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The power in welcoming alternative views

President Trump’s first official trip was to the CIA, an agency trained to encourage dissent about intelligence information but one that must also ‘face hard truths’ about itself.

President Donald Trump, background, speaks at the Central Intelligence Agency in Langley, Va., Jan. 21.
AP Photo | Caption
  • By the Monitor's Editorial Board

For his first official trip outside the White House, President Trump decided to meet with some 400 officers at the Central Intelligence Agency. His visit was the first of several the President plans to make to federal departments and agencies. But it may be one of his most important. Perhaps no other part of government has had to learn the value of encouraging differing points of views – and then listening to them – than the CIA.

A core strength of democratic government lies in its humility to welcome alternative ideas, even to pursue them. This can help prevent self-reinforcing group-think. In its spy work, the CIA often sets up two or more teams to analyze a tough foreign situation. The teams are charged to challenge each other’s assumptions and facts. The process helps to work against inherent biases and allows a deeper understanding of reality.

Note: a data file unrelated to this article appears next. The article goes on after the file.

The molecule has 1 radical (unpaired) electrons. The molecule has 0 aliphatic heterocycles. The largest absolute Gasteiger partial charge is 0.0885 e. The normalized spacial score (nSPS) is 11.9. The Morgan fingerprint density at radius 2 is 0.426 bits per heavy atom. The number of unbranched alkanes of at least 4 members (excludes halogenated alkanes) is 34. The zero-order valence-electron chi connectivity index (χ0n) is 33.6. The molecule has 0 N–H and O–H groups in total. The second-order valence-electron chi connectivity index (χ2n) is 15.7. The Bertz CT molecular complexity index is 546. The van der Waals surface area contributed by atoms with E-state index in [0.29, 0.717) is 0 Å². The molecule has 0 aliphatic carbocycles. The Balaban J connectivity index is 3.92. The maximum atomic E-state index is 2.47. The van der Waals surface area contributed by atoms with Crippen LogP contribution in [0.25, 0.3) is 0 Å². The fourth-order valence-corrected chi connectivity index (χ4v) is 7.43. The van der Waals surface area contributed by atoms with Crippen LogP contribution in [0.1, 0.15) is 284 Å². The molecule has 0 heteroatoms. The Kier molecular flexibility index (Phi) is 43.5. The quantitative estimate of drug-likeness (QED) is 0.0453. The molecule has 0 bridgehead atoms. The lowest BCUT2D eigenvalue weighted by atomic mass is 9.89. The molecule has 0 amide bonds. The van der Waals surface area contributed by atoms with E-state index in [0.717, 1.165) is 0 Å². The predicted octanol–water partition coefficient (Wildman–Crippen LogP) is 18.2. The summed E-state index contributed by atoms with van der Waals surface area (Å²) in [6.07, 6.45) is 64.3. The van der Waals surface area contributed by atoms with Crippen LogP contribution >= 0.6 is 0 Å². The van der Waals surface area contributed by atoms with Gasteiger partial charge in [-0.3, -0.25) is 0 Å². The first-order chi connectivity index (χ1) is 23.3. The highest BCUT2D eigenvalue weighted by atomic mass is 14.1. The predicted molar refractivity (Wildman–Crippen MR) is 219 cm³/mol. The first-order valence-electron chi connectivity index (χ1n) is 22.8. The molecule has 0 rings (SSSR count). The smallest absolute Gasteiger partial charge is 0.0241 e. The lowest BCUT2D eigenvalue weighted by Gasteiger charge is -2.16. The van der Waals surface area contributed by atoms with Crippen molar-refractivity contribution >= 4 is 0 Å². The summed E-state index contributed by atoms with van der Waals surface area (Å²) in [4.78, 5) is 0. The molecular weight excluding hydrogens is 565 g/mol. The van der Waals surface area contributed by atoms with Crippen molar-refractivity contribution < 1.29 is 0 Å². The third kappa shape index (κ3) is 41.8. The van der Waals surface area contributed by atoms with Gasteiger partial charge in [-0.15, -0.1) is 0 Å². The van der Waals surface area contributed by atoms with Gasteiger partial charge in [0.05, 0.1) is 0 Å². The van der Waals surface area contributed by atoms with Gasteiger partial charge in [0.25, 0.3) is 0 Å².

In a speech last year, then-Director of National Intelligence James Clapper explained that the world today is too unpredictable to rely on one person’s views. Two-thirds of the world’s nations are at some risk of instability. Specifics are difficult to pin down. Yet a commander-in-chief needs specifics with a great degree of certainty.

The work of intelligence agencies, said Mr. Clapper, depends on analysis “as free of bias as we can get,” forcing officers to look at information from a variety of views. Disagreements are encouraged, especially in pointing out “things we don’t know.”

For those purposes, Clapper led an effort to have the intelligence agencies hire people with differing life experiences. And he ordered training for senior officers on ways to overcome unconscious bias.

If the intelligence community is charged with speaking truth to power, he said, “we’d better be able to face hard truths about ourselves.”

Members of Trump’s national security team understand the need for patience in hearing out those who disagree with them. Defense Secretary James Mattis says the process of making decisions on security matters will not be tidy, but “it’ll be respectful – of that I’m certain – and I don’t anticipate that anything but the best ideas will win.”

Trump’s trips to federal offices should probably include the Federal Reserve and Supreme Court. Those parts of the central government rely especially on collective discussion and voting but with rules and a culture that welcome ideas being questioned. They try to avoid the dangers of being isolated from facts, of surrounding one’s self with people willing to please rather than challenge, and of shutting down a discussion by labeling opponents.

Dissent has been the strength of democracies, even to the point of armies defending everyone’s right to free speech. And the best leaders know that active encouragement of differences is a source of order, not a threat.